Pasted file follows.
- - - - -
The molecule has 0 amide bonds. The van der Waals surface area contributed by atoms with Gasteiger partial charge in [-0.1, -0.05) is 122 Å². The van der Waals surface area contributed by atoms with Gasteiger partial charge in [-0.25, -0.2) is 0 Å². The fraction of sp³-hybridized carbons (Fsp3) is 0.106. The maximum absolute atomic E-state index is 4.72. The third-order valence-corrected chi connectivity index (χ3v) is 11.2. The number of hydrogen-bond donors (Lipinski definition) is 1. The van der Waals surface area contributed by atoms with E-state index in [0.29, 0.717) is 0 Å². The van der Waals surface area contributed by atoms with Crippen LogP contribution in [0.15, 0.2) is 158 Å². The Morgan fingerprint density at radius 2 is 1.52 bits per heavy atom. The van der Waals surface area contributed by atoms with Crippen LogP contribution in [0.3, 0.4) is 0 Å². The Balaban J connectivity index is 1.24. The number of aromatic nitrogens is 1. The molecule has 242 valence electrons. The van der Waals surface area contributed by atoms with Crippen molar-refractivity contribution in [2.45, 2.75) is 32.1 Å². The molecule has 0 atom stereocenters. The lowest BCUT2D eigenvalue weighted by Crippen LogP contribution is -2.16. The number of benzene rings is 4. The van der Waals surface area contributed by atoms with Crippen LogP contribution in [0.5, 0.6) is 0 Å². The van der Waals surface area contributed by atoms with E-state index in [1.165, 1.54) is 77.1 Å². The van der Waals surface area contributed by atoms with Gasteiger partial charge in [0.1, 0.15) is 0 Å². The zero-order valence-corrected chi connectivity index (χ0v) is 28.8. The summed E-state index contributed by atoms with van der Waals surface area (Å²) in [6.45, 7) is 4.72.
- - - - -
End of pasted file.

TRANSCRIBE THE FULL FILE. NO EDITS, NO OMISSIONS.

The molecule has 0 amide bonds. The van der Waals surface area contributed by atoms with Gasteiger partial charge in [-0.1, -0.05) is 122 Å². The van der Waals surface area contributed by atoms with Gasteiger partial charge in [-0.25, -0.2) is 0 Å². The fraction of sp³-hybridized carbons (Fsp3) is 0.106. The maximum absolute atomic E-state index is 4.72. The third-order valence-corrected chi connectivity index (χ3v) is 11.2. The number of hydrogen-bond donors (Lipinski definition) is 1. The van der Waals surface area contributed by atoms with E-state index in [0.29, 0.717) is 0 Å². The van der Waals surface area contributed by atoms with Crippen LogP contribution in [0.15, 0.2) is 158 Å². The Morgan fingerprint density at radius 2 is 1.52 bits per heavy atom. The van der Waals surface area contributed by atoms with Crippen LogP contribution in [0.3, 0.4) is 0 Å². The Balaban J connectivity index is 1.24. The number of aromatic nitrogens is 1. The molecule has 242 valence electrons. The van der Waals surface area contributed by atoms with Crippen molar-refractivity contribution in [2.45, 2.75) is 32.1 Å². The molecule has 0 atom stereocenters. The lowest BCUT2D eigenvalue weighted by Crippen LogP contribution is -2.16. The number of benzene rings is 4. The van der Waals surface area contributed by atoms with Crippen LogP contribution in [0.5, 0.6) is 0 Å². The van der Waals surface area contributed by atoms with E-state index in [1.165, 1.54) is 77.1 Å². The van der Waals surface area contributed by atoms with Gasteiger partial charge in [0.1, 0.15) is 0 Å². The zero-order valence-corrected chi connectivity index (χ0v) is 28.8. The summed E-state index contributed by atoms with van der Waals surface area (Å²) in [6.45, 7) is 4.72.